December 19, 1864 (Monday)
They had escaped. It was the only word for it. The retreat wasn’t orderly. It wasn’t by file into line. It was every man for himself, running mad to the Franklin Pike before that too was severed and they were all killed or captured.
Still, some units held together just enough to form a rear guard, barring the Federals from sweeping down from Nashville. Mostly, however, it was the dark which brought an end to the brawl. And it was the dark that gave General John Bell Hood time enough to staunch the bleeding.
It was cavalry, for the most part, that handled the fighting for both armies. James Wilson’s Federals continued to hit the Rebels thrown together by James Chalmers and S.D. Lee, actually fielding some infantry. The bulk of the Confederate cavalry, however, remained near Murfreesboro, under Nathan Bedford Forrest. Soon they too would join the rout.
Though the retreat had been chaos, through the night and to the morning and afternoon of the 17th, some semblance of order returned, as Hood marched his remaining few through Franklin. And it was dark on this day as well that saved them.
A small rear guard of perhaps 700 men was placed along an overflowing stream south of Franklin. They were met by five thousand Federals under Wilson. The Union troops attacked, overlapping the Rebel flanks, but were repulsed. Again and again in the fading light, they tried to hurl themselves across the stream, but when the Rebels took on reinforcements, and the dark became full, they had to let their prey escape.
Before the morning of the 18th, Hood had it in his mind to hold at least at Columbia. And it was there he found himself that night. It was, he believed, really the only way to remain in Tennessee. Perhaps if they established a strong line behind the Duck River, swollen as it was, they might even defeat Thomas’ host. At the very least, they might survive.
That night, Hood and his staff were debating their next move. Dr. Charles Quintard, Hood’s chaplain, was with them and recalled the scene:
“I was glad to find the General bearing up well under the disaster to our arms. It was now a very serious question whether General Hood should hold the line of Duck River, (even if it were possible for him to do so,) or fall back across the Tennessee. One officer remarked to the General in my presence, that while God was on our side so manifestly that no man could question it, it was still very apparent that our people had not yet passed through all their sufferings.
“The General replied that the remark was a just one. He had been impressed with the fact at Spring Hill, where the enemy was completely within our grasp, and notwithstanding all his efforts to strike a decisive blow, he had failed. And now again at Nashville, after the day’s fighting was well nigh over, when all had gone successfully until the evening, our troops had broken and fled.”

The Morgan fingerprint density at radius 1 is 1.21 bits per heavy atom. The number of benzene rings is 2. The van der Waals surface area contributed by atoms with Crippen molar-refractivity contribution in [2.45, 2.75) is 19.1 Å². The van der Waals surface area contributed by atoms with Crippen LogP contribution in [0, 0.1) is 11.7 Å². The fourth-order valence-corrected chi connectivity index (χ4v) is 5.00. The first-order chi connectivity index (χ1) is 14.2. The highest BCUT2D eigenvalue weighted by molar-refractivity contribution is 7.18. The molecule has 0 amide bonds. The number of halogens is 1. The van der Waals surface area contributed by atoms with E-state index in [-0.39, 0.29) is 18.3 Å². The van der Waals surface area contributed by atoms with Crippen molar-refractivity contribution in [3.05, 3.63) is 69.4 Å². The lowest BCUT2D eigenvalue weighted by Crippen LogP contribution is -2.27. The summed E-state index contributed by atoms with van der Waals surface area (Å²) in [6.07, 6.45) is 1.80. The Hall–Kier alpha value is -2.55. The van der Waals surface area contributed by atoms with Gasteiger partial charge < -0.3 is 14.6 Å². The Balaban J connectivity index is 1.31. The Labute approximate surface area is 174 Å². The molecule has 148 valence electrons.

All Providence aside, they had to make a decision. Two officers insisted that if the army flew into another retreat, its morale would be crushed as badly as if they were defeated once more on the battlefield. Others played into that, even suggesting that if they could hold Columbia, they might be able to establish a new state government. These were lofty and sleepless days.
General Forrest’s cavalry was also drawing near to Columbia, plodding sixty miles to join with Hood. But at the crossing of the Duck River, there was bedlam. Forrest had tried a different crossing first, finding the water too deep. Now at this ford, he found General Benjamin Cheatham, commanding a division of infantry. Cheathem, too, was trying to cross. Since both arrived at roughly the same time, and since one of these men was Forrest, things quickly flew out of control.
Cheatham insisted that his men cross first. This made some amount of sense, as the cavalry, acting as rear guard, was often the last to cross. But on this day, Forrest wasn’t entertaining such notions. Instead, he drew his pistol, pointed it in Cheatham’s face and said, “If you are a better man than I am, General Cheatham, your troops can cross ahead of mine.”
Apparently, those around both commander, the soldiers and the troopers of the Confederacy, were ready to join their respective commanders in battle against the other. Fortunately, S.D. Lee happened by and was able to put an end whatever the hell was about to transpire. Other reports hold that Forrest’s own staff dragged him screaming from the potential duel. Likewise, reports vary on which command was allowed to cross first, though most agree that it was Chalmers. An irate Forrest finally crossed and bivouacked his command near Columbia.
Finally arriving at this date (the 19th), Hood had passed his entire army across the Duck. Forrest, shaking off the rage of the day before, met with Hood to talk about the retreat. “If we are unable to hold the state,” said Forrest, “we should at once evacuate it.” Some of his men were now engaged alongside Cheatham’s on the banks of Rutherford Creek, holding back the probing Yankee vanguard. The heavy rain mixed with snow, and the rivers overflowed their banks.
Hood ultimately agreed with Forrest. The retreat would begin anew the following morning. By 3pm, Columbia would be deserted, save for the cavalry under Forrest, who would serve as rear guard, holding as long as they might. And it was to the Tennessee River they would march.1
- Sources: Official Records, Series 1, Vol. 45, Part 1, p655, 757-758; Advance and Retreat by John Bell Hood; Doctor Quintard by Charles Todd Quintard; Nathan Bedford Forrest: A Biography by Jack Hurst; Nathan Bedford Forrest: In Search of the Enigma by Eddy Davison; The Confederacy’s Last Hurrah by Wiley Sword; The Confederacy’s Greatest Cavalryman by Brian Steel Wills; In the Lion’s Mouth by Derek Smith. [↩]